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MAE PhD Defense – Russell Mailen

March 22 @ 3:30 pm

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Title: Computational Modeling of Shape Memory Polymer Origami that Responds to Light

(Advisor:  Dr. Mohammed Zikry & Dr. Jan Genzer) 



Shape memory polymers (SMPs) transform in response to external stimuli, such as infrared (IR) light. Although SMPs have many applications, this dissertation focuses primarily on their application as actuators in self-folding origami structures. Ink patterned on the surface of the SMP sheet efficiently absorbs thermal energy from the IR light, which produces localized heating. The material shrinks wherever the activation temperature is exceeded. This behavior can produce out-of-plane deformation. The time and temperature dependent response of these SMPs provides unique opportunities for developing complex three-dimensional (3D) structures from initially flat sheets through self-folding origami, but the application of this technique requires predicting accurately the final folded or deformed shape. Computational modeling provides a fundamental understanding of the shape memory behavior and the self-folding process, but current computational models do not couple fully the thermo-mechanical response of the material. These issues are addressed with a nonlinear, 3D, thermo-viscoelastic finite element framework in combination with comparisons to experimental results for self-folding origami structures. This framework is utilized to study systematically various parameters that affect the response of the sheet to an incident IR light source, including the ink pattern, pre-strain conditions, and applied thermal and mechanical loads. The thermal and mechanical solutions are coupled by accounting for both internal, viscous heat generation and time-temperature superposition. A detailed understanding of the shape memory response and the effect of controllable design parameters allows computational modeling to be used as a predictive tool for the design of functional, 3D structures with applications in packaging, bio-inspired devices, and space exploration.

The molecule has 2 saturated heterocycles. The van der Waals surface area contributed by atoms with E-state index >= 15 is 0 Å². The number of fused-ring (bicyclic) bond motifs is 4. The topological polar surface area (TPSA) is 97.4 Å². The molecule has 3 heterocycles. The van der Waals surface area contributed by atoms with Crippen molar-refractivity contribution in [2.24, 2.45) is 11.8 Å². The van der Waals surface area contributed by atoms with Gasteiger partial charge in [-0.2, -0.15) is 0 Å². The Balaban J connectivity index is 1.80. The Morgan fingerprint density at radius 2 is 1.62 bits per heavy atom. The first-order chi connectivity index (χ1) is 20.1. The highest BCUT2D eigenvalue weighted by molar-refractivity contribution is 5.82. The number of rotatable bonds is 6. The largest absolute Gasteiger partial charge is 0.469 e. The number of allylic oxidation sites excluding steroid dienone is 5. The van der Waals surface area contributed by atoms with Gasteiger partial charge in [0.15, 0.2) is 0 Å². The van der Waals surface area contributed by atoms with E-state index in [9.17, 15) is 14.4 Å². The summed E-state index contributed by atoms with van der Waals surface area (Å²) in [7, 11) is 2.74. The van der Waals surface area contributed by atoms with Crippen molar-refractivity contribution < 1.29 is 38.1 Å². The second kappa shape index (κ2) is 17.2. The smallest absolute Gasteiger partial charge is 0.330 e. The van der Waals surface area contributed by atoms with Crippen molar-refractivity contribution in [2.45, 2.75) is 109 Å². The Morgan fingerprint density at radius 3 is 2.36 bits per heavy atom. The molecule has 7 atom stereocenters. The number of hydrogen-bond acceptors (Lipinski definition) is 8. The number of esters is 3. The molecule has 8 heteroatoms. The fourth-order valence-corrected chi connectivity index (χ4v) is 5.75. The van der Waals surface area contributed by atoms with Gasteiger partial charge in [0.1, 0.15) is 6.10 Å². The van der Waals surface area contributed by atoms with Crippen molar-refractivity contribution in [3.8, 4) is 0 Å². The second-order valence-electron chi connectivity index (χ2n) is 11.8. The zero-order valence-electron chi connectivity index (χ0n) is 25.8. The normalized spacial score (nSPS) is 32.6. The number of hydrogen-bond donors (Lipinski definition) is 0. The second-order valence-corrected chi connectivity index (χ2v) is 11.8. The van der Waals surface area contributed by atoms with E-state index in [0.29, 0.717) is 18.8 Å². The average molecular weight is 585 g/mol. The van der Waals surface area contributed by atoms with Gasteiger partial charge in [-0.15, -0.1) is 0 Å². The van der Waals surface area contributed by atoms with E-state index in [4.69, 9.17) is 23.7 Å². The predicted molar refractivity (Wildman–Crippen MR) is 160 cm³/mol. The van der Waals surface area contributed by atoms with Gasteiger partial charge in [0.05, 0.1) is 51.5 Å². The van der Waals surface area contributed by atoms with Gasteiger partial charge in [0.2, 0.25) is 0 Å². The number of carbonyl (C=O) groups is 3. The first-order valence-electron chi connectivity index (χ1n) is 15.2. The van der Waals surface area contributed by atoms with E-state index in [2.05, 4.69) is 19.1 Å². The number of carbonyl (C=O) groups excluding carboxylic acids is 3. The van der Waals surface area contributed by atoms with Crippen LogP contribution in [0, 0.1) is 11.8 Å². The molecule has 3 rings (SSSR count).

Russell graduated from the University of Kansas in 2007 with a B.S. in Aerospace Engineering. After graduation, he worked in the aerospace industry at Hawker Beechcraft Corporation and L-3 Communications. In 2012, he graduated from Baylor University with a M.S. in Mechanical Engineering. In 2013, he began his studies for a Ph.D. in Mechanical Engineering at North Carolina State University, where he also earned a Master of Materials Science and Engineering degree. Russell is advised by Dr. Mohammed Zikry in the Department of Mechanical and Aerospace Engineering, and Drs. Jan Genzer and Michael D. Dickey in the Department of Chemical and Biomolecular Engineering. His research interests include computational modeling and the thermo-mechanical behavior of shape memory polymers.


March 22
3:30 pm


EB3 3122